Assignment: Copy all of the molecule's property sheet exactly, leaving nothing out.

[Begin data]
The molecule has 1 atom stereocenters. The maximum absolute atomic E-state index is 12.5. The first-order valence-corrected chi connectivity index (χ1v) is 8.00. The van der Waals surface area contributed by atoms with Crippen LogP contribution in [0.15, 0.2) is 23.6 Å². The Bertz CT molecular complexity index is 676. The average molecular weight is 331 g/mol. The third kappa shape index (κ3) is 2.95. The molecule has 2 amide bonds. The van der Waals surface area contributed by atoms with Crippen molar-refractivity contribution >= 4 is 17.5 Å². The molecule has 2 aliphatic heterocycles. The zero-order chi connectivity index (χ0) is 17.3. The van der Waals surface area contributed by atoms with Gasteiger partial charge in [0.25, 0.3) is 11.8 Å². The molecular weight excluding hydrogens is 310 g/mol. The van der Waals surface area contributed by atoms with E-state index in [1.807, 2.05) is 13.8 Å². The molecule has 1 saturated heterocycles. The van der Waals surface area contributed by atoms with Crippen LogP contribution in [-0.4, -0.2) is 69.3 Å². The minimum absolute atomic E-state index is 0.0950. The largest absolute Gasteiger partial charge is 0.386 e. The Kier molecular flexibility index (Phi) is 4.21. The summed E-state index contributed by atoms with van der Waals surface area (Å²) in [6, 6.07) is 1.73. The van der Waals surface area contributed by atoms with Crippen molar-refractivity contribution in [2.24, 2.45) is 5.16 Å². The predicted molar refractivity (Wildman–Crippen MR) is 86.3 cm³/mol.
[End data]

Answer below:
The molecule has 1 atom stereocenters. The maximum absolute atomic E-state index is 12.5. The first-order valence-corrected chi connectivity index (χ1v) is 8.00. The van der Waals surface area contributed by atoms with Crippen LogP contribution in [0.15, 0.2) is 23.6 Å². The Bertz CT molecular complexity index is 676. The average molecular weight is 331 g/mol. The third kappa shape index (κ3) is 2.95. The molecule has 2 amide bonds. The van der Waals surface area contributed by atoms with Crippen molar-refractivity contribution >= 4 is 17.5 Å². The molecule has 2 aliphatic heterocycles. The zero-order chi connectivity index (χ0) is 17.3. The van der Waals surface area contributed by atoms with Gasteiger partial charge in [0.25, 0.3) is 11.8 Å². The molecular weight excluding hydrogens is 310 g/mol. The van der Waals surface area contributed by atoms with E-state index in [1.807, 2.05) is 13.8 Å². The molecule has 1 saturated heterocycles. The van der Waals surface area contributed by atoms with Crippen LogP contribution in [-0.4, -0.2) is 69.3 Å². The minimum absolute atomic E-state index is 0.0950. The largest absolute Gasteiger partial charge is 0.386 e. The Kier molecular flexibility index (Phi) is 4.21. The summed E-state index contributed by atoms with van der Waals surface area (Å²) in [6, 6.07) is 1.73. The van der Waals surface area contributed by atoms with Crippen molar-refractivity contribution in [2.24, 2.45) is 5.16 Å². The predicted molar refractivity (Wildman–Crippen MR) is 86.3 cm³/mol.